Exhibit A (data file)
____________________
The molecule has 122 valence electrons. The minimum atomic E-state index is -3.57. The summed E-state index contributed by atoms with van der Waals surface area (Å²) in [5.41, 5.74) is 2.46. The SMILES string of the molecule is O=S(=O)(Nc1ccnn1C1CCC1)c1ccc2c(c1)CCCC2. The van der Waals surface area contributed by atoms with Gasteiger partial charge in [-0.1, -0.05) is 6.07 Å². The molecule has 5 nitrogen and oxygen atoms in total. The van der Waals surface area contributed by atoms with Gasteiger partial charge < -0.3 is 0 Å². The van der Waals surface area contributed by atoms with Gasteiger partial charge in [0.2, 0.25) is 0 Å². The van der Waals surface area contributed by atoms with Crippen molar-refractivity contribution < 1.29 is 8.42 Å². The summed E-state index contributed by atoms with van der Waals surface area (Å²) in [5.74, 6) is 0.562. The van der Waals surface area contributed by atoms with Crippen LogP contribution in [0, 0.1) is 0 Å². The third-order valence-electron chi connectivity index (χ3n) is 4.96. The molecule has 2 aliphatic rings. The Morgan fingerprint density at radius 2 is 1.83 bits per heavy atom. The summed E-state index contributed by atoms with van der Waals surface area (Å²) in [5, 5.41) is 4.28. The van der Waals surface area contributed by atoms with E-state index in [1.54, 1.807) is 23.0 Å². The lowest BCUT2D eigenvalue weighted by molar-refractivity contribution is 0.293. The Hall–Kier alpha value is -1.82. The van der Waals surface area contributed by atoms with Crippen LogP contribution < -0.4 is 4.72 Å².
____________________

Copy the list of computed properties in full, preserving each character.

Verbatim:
The molecule has 122 valence electrons. The minimum atomic E-state index is -3.57. The summed E-state index contributed by atoms with van der Waals surface area (Å²) in [5.41, 5.74) is 2.46. The SMILES string of the molecule is O=S(=O)(Nc1ccnn1C1CCC1)c1ccc2c(c1)CCCC2. The van der Waals surface area contributed by atoms with Gasteiger partial charge in [-0.1, -0.05) is 6.07 Å². The molecule has 5 nitrogen and oxygen atoms in total. The van der Waals surface area contributed by atoms with Gasteiger partial charge < -0.3 is 0 Å². The van der Waals surface area contributed by atoms with Gasteiger partial charge in [0.2, 0.25) is 0 Å². The van der Waals surface area contributed by atoms with Crippen molar-refractivity contribution < 1.29 is 8.42 Å². The summed E-state index contributed by atoms with van der Waals surface area (Å²) in [5.74, 6) is 0.562. The van der Waals surface area contributed by atoms with Crippen LogP contribution in [0, 0.1) is 0 Å². The third-order valence-electron chi connectivity index (χ3n) is 4.96. The molecule has 2 aliphatic rings. The Morgan fingerprint density at radius 2 is 1.83 bits per heavy atom. The summed E-state index contributed by atoms with van der Waals surface area (Å²) in [5, 5.41) is 4.28. The van der Waals surface area contributed by atoms with E-state index in [1.54, 1.807) is 23.0 Å². The lowest BCUT2D eigenvalue weighted by molar-refractivity contribution is 0.293. The Hall–Kier alpha value is -1.82. The van der Waals surface area contributed by atoms with Crippen LogP contribution < -0.4 is 4.72 Å².